Theoretically, anyone who analyzes data to do science could call themselves a data scientist. But to me, that term also implies the use of computers. So, it’s data plus computers that makes someone a data scientist in my mind.
I also tend to apply a slightly narrower definition: I think of a data scientist as someone who’s concerned with deriving hidden knowledge from data trends and then making predictions based upon them.
To accomplish those goals, you need two things. The first is the ability to handle, organize, standardize, label, test, move and make data amenable to analysis. The second is the ability to make predictions based on that data, and to develop the artificial intelligence (AI) tools needed to analyze it, learn from it and evolve as an organization.
What makes a good data scientist?
You don’t have to be an oncologist to be a good data scientist. In fact, very few data scientists at MD Anderson come from an oncology background. My team consists of everything from astrophysicists to shopping website analysts. But many of their skillsets are completely transferrable, so I am thrilled to have their talents here.
I didn’t even study oncology myself — just pure computer science and molecular biology. I applied data science to drug discovery when I started out in the biotech industry. It wasn’t until I became junior faculty in academia that I started developing the oncology knowledge I use today.
It’s easy to fall into the trap of thinking you’re poised for success in the field of data science, just because you’ve gotten some training on the most recent technologies. But the tools being used today are very different from the tools that will be used two years from now. So, if all you know how to do is push buttons on the latest fad, you’re going to get lost straightaway.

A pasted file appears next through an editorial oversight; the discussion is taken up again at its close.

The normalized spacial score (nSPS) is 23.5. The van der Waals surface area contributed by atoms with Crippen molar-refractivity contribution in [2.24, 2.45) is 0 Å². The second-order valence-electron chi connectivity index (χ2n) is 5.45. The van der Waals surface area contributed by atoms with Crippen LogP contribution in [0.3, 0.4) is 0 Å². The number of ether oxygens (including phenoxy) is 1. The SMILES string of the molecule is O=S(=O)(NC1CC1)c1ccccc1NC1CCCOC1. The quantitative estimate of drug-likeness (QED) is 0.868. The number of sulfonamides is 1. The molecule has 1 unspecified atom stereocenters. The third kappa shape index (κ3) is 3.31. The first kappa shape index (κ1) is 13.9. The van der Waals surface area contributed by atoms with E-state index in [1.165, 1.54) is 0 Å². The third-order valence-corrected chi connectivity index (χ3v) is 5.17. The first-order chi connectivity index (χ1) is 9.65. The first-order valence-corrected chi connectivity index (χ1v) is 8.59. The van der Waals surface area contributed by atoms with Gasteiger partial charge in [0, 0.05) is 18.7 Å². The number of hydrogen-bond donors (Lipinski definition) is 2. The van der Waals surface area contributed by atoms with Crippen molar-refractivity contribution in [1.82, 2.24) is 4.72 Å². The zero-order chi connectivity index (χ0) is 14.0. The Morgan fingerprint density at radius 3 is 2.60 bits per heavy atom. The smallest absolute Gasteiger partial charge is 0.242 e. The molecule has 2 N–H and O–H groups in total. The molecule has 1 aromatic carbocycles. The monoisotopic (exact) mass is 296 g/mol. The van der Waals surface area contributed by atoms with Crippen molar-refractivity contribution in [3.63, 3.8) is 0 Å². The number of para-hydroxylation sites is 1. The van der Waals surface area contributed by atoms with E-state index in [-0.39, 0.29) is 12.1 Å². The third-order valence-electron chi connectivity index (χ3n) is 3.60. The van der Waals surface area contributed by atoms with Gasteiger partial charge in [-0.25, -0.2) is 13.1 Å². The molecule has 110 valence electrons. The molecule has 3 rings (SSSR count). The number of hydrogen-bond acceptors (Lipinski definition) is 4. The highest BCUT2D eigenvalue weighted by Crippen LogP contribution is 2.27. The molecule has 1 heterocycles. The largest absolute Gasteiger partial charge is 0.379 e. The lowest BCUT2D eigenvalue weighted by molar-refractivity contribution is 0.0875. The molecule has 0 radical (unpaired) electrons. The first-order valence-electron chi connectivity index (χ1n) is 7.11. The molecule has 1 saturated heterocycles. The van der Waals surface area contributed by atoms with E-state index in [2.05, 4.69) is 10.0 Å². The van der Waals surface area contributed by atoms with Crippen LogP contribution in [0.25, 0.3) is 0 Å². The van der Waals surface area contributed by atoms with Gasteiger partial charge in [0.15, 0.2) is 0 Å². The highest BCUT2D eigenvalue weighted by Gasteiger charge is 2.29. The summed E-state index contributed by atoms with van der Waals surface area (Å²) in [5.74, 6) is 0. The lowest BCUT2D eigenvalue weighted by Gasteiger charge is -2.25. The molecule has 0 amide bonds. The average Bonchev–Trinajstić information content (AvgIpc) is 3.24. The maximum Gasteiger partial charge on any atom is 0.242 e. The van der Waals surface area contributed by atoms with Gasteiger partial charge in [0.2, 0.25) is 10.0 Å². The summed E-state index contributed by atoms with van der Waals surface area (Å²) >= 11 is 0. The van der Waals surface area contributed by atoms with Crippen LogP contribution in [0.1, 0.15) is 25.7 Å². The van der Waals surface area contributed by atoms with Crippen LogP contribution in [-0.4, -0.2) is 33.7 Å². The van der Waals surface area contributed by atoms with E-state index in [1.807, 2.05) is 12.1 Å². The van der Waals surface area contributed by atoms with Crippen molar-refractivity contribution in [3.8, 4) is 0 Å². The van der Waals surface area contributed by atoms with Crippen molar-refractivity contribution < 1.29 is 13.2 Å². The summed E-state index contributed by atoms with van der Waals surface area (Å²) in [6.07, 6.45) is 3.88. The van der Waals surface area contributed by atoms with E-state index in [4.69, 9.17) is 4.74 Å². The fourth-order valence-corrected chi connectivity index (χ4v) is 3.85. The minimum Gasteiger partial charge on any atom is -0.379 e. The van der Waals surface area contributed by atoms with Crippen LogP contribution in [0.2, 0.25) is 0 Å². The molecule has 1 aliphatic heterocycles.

To be a good data scientist, you’ve got to have a good grasp of the fundamentals of math and computer science — and a really solid understanding of the underlying methodologies to identify trends and make predictions. You’ve also got to understand the limitations of any tools you’re using and how to design questions to make sure your experiment is both unbiased and testing the actual hypothesis.
“Bilingual” people who can “speak” both oncology and data science — and take complex biological problems and translate them into computational questions — are what I call “translational” data scientists. That’s what I consider myself. And that’s what I try to help each of my new team members to become, if they’re not one already.
How MD Anderson is harnessing the power of data
As a drug discovery scientist trained in molecular biology, I’ve always been fascinated by the idea of doing things at scale. Bringing all the data together and identifying hidden patterns in it that no one else can see — then using those insights to inform drug discovery efforts — is much more satisfying to me than trying to find the answers to very specific questions. But we need both types of science to advance medicine, of course.
I just love the process of drug discovery. It brings together experts from so many different disciplines, including genomics, physics and chemistry, to name a few. It’s a really complex field.
It’s also exciting to be exploring drug discovery here at MD Anderson, where I get to work with people like Andy Futreal, Ph.D., who is leading initiatives to collect data and profile patients in really meaningful ways; and with Tim Heffernan, Ph.D. ,who is leading our Therapeutics Discovery teams to explore new ideas through experiments that lead to the development of new drugs.